Welcome!

I'm a wife to my "Mr. Right". A momma of five. A maker of slow food and simple living. A collector of memories, a keeper of books, and a champion for books that make memories. An addict who likes my half-and-half with a splash of coffee. A fractured pot transformed by the One Who makes broken things beautiful. I heart homeschooling, brake for libraries, and am glad you're here with me on the journey! Be sure to subscribe to my monthly newsletter. Or, follow along with Facebook, Instagram, Twitter, Google +, Youtube, or Pinterest.

Tuesday, June 19, 2018

My Experience with My Father's World Adventures in U.S. History


Written by Jessica.

I’ve never been a fan of pre-packaged or all-in-one curricula. I’ve always thought that part of the advantage of homeschooling is being able to pick and choose the curriculum for each subject and come up with a personal plan for the school year that’s unique to each family or child within that family. Gathering curriculum and piecing things together always seemed more frugal, more tailored, more…homeschool-y? And then, there was last summer.


(This post contains affiliate links. Please see my disclosure policy for full details.)


My Experience with My Father's World Adventures in U.S. History #curriculum #homeschool

Like any homeschooling parent, I was eagerly awaiting the rest and refreshment of summer vacation. I had big plans of major things that I would accomplish. Instead, we kicked off summer with an illness that lasted more than two weeks. Then there was a major health issue with the beloved family pet that required surgery. A couple of additional financial emergencies were thrown in. Then there was another illness, again lasting two weeks plus. “Summer” didn’t begin for us until early August. At that point, we were a blink away from a family birthday and then the annual visit from my mother-in-law from overseas. I did not feel rested or refreshed. I was not prepared for a new school year.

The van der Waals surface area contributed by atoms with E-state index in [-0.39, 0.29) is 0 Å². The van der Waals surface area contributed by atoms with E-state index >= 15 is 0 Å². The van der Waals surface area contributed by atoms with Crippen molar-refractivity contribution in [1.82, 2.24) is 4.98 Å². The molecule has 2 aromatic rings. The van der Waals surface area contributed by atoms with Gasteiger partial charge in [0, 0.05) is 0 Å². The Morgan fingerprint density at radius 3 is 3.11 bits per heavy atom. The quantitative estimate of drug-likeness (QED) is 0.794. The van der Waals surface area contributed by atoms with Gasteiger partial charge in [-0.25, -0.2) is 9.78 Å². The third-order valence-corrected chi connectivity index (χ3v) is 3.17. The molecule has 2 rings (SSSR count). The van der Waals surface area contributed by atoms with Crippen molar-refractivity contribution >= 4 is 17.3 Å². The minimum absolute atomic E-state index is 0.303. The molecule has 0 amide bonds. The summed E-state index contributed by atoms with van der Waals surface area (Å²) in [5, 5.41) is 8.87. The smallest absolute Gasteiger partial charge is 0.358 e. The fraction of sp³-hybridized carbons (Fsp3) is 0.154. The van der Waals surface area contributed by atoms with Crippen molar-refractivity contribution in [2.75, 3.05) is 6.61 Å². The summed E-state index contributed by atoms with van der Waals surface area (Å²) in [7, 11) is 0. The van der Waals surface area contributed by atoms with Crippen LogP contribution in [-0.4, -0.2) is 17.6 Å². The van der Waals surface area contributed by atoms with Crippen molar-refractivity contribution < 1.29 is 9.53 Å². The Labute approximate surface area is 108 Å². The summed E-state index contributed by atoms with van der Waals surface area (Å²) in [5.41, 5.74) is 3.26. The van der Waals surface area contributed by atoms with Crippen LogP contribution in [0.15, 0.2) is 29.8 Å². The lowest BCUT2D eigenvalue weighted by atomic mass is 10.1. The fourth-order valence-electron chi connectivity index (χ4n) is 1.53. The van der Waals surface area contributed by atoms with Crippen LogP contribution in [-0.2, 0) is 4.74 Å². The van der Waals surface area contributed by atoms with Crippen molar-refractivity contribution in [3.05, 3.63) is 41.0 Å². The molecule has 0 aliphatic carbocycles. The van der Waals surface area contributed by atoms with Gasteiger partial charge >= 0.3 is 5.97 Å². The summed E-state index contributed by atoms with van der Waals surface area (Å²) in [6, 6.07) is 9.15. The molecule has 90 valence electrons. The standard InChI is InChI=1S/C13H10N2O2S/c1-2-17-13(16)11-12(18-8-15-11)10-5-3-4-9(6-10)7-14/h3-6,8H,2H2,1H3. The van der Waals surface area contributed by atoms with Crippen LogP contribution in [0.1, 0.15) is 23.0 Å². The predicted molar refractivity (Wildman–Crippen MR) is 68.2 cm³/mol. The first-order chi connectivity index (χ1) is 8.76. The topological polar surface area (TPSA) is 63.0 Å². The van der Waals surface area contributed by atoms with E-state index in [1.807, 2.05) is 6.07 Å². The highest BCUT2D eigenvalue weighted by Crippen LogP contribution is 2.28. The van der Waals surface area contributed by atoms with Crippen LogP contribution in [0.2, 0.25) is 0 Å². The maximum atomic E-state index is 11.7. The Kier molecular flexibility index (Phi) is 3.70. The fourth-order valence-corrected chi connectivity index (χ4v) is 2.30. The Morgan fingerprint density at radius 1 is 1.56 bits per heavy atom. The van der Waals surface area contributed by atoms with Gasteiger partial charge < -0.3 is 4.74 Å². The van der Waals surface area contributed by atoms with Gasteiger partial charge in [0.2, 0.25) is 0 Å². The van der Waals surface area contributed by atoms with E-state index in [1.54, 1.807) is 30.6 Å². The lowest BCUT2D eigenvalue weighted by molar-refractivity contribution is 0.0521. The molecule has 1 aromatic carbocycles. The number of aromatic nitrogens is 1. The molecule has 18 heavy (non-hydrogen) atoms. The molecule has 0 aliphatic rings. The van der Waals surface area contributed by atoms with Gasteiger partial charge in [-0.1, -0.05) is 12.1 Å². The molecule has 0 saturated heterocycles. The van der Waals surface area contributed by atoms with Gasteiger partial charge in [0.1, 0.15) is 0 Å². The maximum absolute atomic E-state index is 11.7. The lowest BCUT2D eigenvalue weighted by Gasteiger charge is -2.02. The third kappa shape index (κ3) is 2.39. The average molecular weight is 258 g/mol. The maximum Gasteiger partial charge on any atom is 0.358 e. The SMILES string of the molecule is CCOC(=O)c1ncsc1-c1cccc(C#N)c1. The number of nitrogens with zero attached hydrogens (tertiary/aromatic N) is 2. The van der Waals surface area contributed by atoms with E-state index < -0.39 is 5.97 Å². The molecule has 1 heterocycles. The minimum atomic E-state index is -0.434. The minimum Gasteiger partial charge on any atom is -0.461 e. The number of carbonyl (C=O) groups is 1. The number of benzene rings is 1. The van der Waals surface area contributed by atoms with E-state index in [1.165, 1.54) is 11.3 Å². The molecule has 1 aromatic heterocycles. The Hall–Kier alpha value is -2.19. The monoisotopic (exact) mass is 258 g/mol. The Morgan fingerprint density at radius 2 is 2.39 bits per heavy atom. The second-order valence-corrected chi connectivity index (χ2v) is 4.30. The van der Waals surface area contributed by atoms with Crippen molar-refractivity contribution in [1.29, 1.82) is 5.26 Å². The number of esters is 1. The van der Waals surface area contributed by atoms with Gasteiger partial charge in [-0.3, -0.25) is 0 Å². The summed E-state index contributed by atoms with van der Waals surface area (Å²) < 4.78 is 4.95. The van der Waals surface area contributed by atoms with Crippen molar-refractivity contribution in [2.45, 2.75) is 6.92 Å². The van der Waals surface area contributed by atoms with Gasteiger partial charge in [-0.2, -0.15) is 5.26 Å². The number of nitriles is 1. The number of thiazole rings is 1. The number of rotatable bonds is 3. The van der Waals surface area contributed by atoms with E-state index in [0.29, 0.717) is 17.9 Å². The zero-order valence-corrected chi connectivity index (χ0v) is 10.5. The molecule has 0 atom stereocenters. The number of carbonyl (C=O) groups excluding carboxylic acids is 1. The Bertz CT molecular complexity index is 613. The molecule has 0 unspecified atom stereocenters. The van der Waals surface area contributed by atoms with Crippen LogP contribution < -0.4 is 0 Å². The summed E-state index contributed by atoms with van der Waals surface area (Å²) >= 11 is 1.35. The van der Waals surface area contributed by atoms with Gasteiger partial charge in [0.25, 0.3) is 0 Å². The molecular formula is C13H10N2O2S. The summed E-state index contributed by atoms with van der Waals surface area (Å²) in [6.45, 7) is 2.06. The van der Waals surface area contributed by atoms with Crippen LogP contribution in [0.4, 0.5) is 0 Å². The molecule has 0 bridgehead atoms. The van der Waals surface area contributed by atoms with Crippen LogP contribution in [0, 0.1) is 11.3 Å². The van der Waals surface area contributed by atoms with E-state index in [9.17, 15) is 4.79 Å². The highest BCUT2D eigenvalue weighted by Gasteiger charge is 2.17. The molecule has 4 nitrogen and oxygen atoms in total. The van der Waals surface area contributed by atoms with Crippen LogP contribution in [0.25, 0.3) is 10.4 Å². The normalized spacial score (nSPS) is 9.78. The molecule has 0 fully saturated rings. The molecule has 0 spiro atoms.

In my search for a history curriculum over the summer, I had stumbled upon My Father’s World. According to their website, “My Father's World Christian homeschool curriculum combines the best of Charlotte Mason's ideas, classical education, and unit studies with a biblical worldview and global focus.” Hmm, that sounded good. I was particularly drawn to their Family Learning Cycle model; it made so much sense as I considered the “big picture” of my children’s educations. I was giddy when I saw My Father’s World Adventures in U.S. History. The history portion covered exactly what I wanted to teach in the upcoming school year! But, it included science, Bible, art, and music…this was a package program - exactly what I said I’d never use! I tried to find something better. I hedged and hesitated. I tried but knew I did not have time to put together anything comparable myself. Finally, almost at the last moment, I decided to give it a chance.


Like many homeschooling families, finances are tight for us. In order to save money and because I already owned some of the books, I did not purchase a complete package. I ordered the proprietary materials from MFW directly and the rest from Rainbow Resources. I would recommend doing that to anyone who cannot splurge on the deluxe or basic packages. Also, Charlotte Mason’s living literature approach to history feels like the dominant method in this program, and so you need to use a lot of real books. We live in a rural area with a very limited library, and while I purchase many children’s books to grow our home library, my ability to do so is not unlimited. Epic! saved the day for us, and if you are in a similar situation, I recommend it.

While MFW Adventures in U.S. History package is intended for families with the oldest child in second or third grade plus younger siblings, I actually used it with a kindergartener, second grader, and fourth grader. I chose the Adventures in U.S. History package, rather than the Exploring Countries and Cultures package because I wanted to cover U.S. history and had already done a whole DIY study of countries and cultures with my children. Having taught 4th grade for many years gave me confidence that I could tweak things where needed, but my background wasn’t needed. The extensive booklists provided by MFW, plus other books I found myself, enabled me to engage and challenge my 4th grader and make this program work.


What We Enjoyed